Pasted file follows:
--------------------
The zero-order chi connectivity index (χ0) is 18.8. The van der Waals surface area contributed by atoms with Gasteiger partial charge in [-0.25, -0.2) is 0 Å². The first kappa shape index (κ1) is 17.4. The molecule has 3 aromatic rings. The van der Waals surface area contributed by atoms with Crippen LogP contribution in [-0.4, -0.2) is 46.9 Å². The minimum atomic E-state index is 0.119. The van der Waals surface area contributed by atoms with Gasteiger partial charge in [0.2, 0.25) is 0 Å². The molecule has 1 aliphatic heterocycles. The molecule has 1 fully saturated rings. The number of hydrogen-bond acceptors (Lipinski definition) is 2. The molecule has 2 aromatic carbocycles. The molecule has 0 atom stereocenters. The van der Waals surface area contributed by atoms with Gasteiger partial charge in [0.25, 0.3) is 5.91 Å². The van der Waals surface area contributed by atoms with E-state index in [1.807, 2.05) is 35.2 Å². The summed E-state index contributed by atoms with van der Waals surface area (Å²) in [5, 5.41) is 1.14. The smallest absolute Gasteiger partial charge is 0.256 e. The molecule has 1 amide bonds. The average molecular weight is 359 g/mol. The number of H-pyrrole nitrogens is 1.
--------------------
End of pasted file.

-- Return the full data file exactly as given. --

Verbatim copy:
The zero-order chi connectivity index (χ0) is 18.8. The van der Waals surface area contributed by atoms with Gasteiger partial charge in [-0.25, -0.2) is 0 Å². The first kappa shape index (κ1) is 17.4. The molecule has 3 aromatic rings. The van der Waals surface area contributed by atoms with Crippen LogP contribution in [-0.4, -0.2) is 46.9 Å². The minimum atomic E-state index is 0.119. The van der Waals surface area contributed by atoms with Gasteiger partial charge in [0.2, 0.25) is 0 Å². The molecule has 1 aliphatic heterocycles. The molecule has 1 fully saturated rings. The number of hydrogen-bond acceptors (Lipinski definition) is 2. The molecule has 2 aromatic carbocycles. The molecule has 0 atom stereocenters. The van der Waals surface area contributed by atoms with Gasteiger partial charge in [0.25, 0.3) is 5.91 Å². The van der Waals surface area contributed by atoms with E-state index in [1.807, 2.05) is 35.2 Å². The summed E-state index contributed by atoms with van der Waals surface area (Å²) in [5, 5.41) is 1.14. The smallest absolute Gasteiger partial charge is 0.256 e. The molecule has 1 amide bonds. The average molecular weight is 359 g/mol. The number of H-pyrrole nitrogens is 1.